The Cranberry Eagle
If the print dialog box does not automatically appear, open the file menu and choose Print.

Article published October 10, 2012

Festival has positive impact on Zelie

Jared Stonesifer
Cranberry Eagle

ZELIENOPLE — The annual Country Fall Festival brings thousands of tourists to the borough, tourists who bring their wallets and make a big impact on the economy.

Jack Cohen, executive director of the Butler County Tourism and Convention Bureau, said the festival is one of the largest events in this section of the county, a fact that has business owners along Main Street extending hours and staying open throughout the weekend.
The festival is Friday and Saturday.
“If you think about the restaurants and the shops alone, when you quadruple the amount of people coming into the community,” Cohen said. “That's a big boost to business.”
Cohen called the festival a “precursor of the holiday season,” a sort of preseason event to the shopping season that gets tourists in the mood to spend.
Jennifer Ackerman, the executive director of the Zelienople-Harmony Area Chamber of Commerce, said people from across the region come to the event.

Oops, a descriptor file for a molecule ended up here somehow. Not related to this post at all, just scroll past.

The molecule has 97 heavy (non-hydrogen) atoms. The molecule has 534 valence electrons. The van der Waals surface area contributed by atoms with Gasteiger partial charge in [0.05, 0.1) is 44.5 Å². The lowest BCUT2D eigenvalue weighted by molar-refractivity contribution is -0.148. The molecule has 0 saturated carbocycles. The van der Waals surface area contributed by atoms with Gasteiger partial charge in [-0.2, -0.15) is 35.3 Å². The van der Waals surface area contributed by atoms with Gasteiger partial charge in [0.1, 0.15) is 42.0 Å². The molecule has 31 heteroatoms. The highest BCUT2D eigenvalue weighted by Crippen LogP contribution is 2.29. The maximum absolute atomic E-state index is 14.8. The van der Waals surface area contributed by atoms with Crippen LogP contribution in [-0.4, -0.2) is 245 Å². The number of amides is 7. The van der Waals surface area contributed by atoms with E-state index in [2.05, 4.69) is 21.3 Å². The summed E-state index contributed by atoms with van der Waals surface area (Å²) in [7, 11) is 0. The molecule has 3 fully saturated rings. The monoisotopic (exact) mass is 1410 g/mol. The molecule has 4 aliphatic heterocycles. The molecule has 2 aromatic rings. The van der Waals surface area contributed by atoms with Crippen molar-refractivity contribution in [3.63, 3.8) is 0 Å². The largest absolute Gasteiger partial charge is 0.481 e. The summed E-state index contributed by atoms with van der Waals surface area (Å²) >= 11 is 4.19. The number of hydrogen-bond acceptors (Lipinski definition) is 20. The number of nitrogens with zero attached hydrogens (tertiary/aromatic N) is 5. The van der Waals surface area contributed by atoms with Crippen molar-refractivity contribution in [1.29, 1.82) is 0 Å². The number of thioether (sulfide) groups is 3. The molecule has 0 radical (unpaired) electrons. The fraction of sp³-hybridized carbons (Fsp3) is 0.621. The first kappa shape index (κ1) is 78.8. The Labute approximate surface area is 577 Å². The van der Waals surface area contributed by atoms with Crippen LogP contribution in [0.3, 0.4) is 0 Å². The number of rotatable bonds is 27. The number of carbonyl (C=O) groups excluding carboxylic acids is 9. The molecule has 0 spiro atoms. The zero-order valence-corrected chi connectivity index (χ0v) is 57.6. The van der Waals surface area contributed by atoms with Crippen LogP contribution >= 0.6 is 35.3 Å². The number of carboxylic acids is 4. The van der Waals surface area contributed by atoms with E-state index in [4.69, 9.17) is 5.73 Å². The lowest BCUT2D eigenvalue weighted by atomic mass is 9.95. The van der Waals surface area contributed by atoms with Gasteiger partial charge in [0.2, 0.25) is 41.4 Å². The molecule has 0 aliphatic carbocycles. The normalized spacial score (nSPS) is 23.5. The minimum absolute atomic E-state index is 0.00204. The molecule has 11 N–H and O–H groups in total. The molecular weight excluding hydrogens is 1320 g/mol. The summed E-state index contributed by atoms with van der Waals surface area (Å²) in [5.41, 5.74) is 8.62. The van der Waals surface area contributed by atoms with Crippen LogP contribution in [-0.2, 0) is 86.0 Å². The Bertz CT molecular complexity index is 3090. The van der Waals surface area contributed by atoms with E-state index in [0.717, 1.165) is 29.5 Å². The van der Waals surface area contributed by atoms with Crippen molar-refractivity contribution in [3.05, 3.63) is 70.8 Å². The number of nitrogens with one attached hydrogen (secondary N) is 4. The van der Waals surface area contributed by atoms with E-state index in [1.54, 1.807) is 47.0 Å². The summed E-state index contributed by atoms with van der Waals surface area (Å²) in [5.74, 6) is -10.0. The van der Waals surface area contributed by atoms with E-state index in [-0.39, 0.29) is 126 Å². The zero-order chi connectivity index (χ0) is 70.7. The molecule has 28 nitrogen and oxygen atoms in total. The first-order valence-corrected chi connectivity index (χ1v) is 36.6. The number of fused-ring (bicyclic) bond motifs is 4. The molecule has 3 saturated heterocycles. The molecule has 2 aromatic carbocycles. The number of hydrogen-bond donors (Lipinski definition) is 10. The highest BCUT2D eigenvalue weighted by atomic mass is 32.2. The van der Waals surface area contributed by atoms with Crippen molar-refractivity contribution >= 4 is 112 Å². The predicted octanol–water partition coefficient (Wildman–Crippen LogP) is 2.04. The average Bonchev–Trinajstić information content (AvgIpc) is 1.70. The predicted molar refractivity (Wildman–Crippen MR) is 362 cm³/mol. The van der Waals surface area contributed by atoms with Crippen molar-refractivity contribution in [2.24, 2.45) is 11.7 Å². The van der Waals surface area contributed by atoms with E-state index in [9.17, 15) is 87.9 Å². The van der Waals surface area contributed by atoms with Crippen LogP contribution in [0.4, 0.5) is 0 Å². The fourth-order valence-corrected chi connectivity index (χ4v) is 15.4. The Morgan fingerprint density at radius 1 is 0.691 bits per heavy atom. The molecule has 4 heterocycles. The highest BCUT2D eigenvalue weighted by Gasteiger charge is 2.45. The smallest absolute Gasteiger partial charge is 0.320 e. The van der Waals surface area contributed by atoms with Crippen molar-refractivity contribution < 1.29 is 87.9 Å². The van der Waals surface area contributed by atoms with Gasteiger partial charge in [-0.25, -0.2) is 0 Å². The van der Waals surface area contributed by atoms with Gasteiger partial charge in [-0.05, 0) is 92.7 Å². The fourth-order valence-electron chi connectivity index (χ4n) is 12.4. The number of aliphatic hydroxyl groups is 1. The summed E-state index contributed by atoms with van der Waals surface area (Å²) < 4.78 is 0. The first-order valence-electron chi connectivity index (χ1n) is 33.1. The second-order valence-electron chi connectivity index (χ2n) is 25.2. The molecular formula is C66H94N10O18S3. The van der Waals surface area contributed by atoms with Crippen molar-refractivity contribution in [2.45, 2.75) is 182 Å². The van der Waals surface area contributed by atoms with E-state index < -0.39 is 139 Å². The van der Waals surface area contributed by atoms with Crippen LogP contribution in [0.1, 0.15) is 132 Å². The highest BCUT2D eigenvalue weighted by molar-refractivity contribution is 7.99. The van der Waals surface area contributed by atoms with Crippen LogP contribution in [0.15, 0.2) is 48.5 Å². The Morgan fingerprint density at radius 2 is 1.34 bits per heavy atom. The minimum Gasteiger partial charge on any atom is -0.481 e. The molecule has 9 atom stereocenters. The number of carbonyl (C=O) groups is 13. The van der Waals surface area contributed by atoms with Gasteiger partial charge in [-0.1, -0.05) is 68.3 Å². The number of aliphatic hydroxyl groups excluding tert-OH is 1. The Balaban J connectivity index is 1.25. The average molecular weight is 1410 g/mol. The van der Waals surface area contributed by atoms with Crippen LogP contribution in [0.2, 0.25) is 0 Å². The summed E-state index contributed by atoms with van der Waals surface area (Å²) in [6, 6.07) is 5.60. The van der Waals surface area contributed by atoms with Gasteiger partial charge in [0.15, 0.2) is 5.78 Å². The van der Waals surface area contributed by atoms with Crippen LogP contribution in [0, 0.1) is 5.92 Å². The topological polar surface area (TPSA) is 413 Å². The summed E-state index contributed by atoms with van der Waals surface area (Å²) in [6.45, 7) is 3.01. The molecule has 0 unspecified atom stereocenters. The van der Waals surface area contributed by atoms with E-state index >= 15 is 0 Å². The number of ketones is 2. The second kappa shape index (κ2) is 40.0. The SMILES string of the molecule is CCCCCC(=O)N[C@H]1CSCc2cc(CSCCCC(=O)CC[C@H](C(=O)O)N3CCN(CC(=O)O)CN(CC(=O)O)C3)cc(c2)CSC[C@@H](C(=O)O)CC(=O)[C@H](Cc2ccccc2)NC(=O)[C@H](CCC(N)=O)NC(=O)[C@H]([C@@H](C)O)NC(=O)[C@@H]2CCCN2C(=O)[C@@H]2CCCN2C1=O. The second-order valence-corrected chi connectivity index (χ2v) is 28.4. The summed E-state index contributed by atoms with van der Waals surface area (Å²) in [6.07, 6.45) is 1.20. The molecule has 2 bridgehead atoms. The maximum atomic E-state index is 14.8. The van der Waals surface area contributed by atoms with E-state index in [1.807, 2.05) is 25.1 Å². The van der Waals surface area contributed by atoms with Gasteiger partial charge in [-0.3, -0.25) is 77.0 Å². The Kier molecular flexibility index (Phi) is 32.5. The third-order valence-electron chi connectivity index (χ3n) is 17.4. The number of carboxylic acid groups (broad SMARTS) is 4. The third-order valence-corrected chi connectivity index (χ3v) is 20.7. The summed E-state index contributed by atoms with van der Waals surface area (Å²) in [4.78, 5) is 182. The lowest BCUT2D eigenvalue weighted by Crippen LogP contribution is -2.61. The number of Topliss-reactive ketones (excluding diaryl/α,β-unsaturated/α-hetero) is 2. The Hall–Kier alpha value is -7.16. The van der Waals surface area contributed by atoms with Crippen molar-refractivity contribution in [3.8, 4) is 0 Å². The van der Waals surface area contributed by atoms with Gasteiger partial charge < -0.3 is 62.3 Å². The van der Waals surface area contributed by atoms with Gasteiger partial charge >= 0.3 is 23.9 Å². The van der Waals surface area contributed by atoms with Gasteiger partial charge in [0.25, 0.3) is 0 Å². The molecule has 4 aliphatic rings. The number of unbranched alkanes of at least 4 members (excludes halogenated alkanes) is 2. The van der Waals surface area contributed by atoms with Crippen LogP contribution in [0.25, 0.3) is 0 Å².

Last year, Ackerman said she talked to several people from Ohio who came to Zelienople.
“I think it's very good for the community to hold a festival like this because it really does bring people in from all over the place,” she said. “It draws in thousands from outside the community and really increases visibility here.”
Shelly Mathew, owner of Mathew Jewelers on Main Street, said hers is just one of several businesses that will have extended hours during the festival.
“It's wonderful because we get a lot of people into town who may never have been to Zelienople before,” she said. “It gives them a chance to see our Main Street.”
Mathew said she plans on keeping her store open on Sunday, a rare occurrence.

The storeowner also said the Country Fall Festival isn't just a one-time boost in business. Rather, it's an opportunity to showcase the goods and services available in Zelienople so that tourists might keep coming back.
“We're fortunate because we do have a Main Street here, a walkable, viable Main Street,” she said.
Whitey Boehm, owner of Whitey's General Store on Main Street, agreed with his colleagues that the festival has a tremendous effect on the borough's economy.
He too will keep his business open on Sunday, a day that it is traditionally closed. He also will open the store earlier and close later to accommodate the thousands of people in town that weekend.
“The fall festival is the best thing for the town,” he said. “Horse Trading Days really carries our summer. Fall Festival carries our fall and carries us into the holidays.”